Annual numbers of deaths by traffic accident and patients transported by ambulance. As the population in Japan grows older and more effective medical treatment is developed, ambulance use is expected to increase

Recent developments and current structure

Emergency medical system

Emergency medical services (EMS) are provided through a 1-1-9 telephone number designated as the universal emergency access number that directly connects to the dispatch center located in the regional fire defense headquarters. The nearest available ambulance is sent to the incident. All expenses are covered by local governments, and there is no charge to the patient for care and/or transportation. EMS training is stratified into three levels of pre-hospital emergency care personnel: basic-level ambulance crew, personnel with an intermediate level of expertise (SFAC [Standard First Aid Class]), and those with an advanced level (ELST [Emergency Life-Saving Technician]). Ambulance personnel eligible for ELST must have 5 years or 2000 h of experience as SFACs [8].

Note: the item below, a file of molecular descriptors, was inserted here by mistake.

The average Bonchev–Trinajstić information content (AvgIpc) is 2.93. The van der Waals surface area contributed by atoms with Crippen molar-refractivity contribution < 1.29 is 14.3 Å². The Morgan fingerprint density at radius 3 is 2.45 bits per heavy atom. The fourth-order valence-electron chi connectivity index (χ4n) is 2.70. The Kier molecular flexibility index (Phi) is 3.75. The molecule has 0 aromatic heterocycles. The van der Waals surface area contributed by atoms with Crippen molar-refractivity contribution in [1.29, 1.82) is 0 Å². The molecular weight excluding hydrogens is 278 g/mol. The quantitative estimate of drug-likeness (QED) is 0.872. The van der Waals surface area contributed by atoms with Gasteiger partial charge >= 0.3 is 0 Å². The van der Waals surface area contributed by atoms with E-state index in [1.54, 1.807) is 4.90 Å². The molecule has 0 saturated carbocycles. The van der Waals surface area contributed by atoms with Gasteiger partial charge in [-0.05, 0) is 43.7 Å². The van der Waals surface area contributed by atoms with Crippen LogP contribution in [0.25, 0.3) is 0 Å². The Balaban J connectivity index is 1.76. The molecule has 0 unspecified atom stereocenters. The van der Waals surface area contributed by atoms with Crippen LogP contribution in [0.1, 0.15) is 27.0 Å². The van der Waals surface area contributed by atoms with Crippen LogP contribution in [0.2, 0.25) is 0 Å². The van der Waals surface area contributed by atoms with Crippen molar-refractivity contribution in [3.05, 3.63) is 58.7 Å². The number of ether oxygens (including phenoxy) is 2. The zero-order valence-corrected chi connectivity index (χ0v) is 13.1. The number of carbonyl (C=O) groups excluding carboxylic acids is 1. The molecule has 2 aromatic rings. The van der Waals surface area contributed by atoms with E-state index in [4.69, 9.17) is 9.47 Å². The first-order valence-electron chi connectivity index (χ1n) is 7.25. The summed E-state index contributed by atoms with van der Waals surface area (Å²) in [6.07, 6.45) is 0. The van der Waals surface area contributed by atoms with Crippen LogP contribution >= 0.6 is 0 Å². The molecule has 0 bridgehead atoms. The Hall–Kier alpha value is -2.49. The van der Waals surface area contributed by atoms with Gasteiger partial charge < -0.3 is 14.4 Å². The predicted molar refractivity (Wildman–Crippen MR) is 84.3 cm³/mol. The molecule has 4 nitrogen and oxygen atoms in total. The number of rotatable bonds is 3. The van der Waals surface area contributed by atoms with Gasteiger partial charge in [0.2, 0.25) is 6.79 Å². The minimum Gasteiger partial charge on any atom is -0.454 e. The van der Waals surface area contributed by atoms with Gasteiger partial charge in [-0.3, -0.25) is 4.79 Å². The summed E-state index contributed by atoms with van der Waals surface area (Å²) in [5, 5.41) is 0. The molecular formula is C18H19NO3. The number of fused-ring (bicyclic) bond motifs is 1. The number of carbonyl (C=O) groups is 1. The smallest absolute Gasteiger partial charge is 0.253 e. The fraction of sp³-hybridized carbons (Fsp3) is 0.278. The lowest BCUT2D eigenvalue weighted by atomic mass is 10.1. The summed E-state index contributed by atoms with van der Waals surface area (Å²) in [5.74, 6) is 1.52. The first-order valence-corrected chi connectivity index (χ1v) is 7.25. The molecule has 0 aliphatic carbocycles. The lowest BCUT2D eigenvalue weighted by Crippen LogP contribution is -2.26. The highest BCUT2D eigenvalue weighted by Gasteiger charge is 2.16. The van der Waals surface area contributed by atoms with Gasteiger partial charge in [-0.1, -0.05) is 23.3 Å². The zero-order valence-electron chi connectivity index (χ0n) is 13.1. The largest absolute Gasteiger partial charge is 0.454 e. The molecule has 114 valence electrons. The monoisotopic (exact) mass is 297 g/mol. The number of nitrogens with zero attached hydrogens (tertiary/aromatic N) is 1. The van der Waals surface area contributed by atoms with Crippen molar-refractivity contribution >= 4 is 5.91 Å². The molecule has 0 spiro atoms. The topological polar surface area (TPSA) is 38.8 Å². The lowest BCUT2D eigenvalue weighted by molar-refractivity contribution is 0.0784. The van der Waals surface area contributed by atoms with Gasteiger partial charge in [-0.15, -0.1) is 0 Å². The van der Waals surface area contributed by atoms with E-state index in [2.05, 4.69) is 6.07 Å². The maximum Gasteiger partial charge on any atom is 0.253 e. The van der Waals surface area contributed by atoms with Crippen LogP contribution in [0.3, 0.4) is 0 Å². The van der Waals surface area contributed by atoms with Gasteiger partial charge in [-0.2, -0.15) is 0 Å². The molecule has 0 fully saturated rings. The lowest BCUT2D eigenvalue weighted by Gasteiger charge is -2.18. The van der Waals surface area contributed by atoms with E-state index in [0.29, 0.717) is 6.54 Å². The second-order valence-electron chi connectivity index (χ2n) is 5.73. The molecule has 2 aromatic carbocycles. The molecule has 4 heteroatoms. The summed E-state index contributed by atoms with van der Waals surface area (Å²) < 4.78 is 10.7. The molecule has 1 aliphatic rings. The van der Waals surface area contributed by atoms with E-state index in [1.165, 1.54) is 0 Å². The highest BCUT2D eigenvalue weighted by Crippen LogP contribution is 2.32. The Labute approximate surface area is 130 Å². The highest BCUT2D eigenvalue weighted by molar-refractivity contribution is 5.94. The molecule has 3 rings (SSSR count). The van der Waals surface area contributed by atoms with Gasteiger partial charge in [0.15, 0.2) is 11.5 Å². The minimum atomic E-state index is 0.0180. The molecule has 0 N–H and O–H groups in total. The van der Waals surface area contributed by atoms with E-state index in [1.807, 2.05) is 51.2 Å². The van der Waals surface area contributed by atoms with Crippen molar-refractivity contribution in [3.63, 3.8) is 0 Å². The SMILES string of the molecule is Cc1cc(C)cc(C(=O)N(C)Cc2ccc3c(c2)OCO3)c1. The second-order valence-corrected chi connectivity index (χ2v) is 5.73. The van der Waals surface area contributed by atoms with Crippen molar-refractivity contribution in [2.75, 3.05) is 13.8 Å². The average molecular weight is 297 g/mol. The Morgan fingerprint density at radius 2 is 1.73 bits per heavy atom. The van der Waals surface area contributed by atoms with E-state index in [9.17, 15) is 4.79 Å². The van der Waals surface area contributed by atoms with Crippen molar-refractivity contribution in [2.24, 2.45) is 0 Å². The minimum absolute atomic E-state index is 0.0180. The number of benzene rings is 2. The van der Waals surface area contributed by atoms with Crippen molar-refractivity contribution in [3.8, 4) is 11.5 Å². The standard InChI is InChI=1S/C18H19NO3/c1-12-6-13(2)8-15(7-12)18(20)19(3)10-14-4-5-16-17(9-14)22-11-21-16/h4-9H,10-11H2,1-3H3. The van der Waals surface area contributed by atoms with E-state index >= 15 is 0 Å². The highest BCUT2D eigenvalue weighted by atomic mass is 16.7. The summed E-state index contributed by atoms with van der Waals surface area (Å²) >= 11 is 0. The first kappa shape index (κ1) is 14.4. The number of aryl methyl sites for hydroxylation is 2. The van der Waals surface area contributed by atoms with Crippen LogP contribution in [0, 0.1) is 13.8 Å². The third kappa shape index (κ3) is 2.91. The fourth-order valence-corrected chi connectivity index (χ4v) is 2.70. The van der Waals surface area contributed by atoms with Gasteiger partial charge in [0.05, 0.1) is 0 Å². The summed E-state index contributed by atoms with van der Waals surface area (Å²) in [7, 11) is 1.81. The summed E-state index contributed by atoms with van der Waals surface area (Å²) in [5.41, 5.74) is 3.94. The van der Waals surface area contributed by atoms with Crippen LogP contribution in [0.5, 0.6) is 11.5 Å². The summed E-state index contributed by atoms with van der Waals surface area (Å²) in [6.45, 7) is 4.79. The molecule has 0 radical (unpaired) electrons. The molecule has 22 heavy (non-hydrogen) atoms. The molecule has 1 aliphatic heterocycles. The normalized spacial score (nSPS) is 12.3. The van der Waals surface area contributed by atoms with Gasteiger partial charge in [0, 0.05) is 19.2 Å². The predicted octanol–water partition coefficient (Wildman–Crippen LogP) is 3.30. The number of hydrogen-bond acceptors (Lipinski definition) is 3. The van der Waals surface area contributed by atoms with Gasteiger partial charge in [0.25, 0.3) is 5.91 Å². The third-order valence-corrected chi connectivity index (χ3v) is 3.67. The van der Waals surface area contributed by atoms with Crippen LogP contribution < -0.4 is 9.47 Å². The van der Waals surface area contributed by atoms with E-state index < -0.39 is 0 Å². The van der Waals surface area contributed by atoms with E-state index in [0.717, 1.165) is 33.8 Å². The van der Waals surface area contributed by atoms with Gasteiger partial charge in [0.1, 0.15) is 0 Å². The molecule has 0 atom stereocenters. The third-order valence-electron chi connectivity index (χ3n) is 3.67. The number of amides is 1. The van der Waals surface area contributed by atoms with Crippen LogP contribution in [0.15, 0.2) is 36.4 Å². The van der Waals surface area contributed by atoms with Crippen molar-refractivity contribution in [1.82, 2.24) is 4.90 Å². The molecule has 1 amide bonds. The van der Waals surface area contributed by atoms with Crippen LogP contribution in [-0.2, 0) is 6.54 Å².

There are three designated levels of emergency hospitals in Japan, which are categorized according to the perceived acuity of the patient (Fig. 2). A designated “primary” emergency center deals with patients who can be managed as outpatients, a designated “secondary” emergency center deals with patients who can be managed as inpatients on a general medical floor, and a designated “tertiary” medical center deals with patients who need to be managed in the operating room or the ICU [9]. This system has provided the Japanese public with efficient, high-quality medical care as reported in 1985 [10]. The paramedics triage patients at the scene and transport them to the most appropriate level of the hospital. Their triage decisions are reviewed periodically at medical control conferences conducted in each city.